I take each of my step-sons on a one-on-one "outing" every few months where I buy him dinner or do an activity he wants to do. (One of them really likes the Lego store.) It is also a chance to talk with them about some of the deeper things. It isn't an interview. I want it to be a lot more informal than that. You don't get the real information in an interview. But when I am out one-on-one with one of the kids, they naturally open up to me a lot more than they would in the family setting or if I pulled one of them aside to talk in their room. I used to do outings with my biological children when they were growing up too. They look forward to it and I think it helps to create a separate bond with each of them. I think step kids need to know that you care about them individually and not just their parent. Step parents run into trouble when they try to make a marriage with the parent and sort of ignore the kids.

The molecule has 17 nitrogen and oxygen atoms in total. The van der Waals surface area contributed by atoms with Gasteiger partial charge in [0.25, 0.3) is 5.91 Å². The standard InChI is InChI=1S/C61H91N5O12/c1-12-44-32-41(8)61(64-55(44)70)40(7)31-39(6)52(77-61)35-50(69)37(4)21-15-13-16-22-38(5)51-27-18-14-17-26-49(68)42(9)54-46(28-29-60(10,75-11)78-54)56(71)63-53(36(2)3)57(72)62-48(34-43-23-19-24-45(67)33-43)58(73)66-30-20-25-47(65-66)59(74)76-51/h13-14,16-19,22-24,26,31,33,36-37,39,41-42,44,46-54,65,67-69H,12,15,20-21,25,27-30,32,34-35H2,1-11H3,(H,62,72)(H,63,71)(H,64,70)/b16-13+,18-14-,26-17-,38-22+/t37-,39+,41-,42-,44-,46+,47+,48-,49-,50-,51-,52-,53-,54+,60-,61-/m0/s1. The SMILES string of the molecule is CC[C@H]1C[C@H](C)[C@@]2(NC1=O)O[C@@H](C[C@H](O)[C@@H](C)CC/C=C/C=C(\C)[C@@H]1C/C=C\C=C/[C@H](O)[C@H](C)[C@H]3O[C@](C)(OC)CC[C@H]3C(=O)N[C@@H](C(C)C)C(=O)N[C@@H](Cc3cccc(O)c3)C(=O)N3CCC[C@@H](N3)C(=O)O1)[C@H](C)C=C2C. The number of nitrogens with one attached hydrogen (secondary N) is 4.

If you don't have kids of your own but you marry someone with kids, it may be tempting to be over eager about your chance to be a parent. I know I have a meaningful role in the lives of my step kids. But I wasn't there until they were ages 7 and 11. So I've had to earn it. My youngest stepchild had a hard time at first because he felt replaced by me in the life of his mother. I know there were times when he kind of resented me. Patience and persistence pays off. He has definitely come around and he loves me now. But you need to expect those adjustments to take time and be patient with it. Trying to force a relationship generally has the opposite effect to the one you intend. If you are a step-mom who's only chance to be a mother is with your step kids, a little patience will pay big dividends.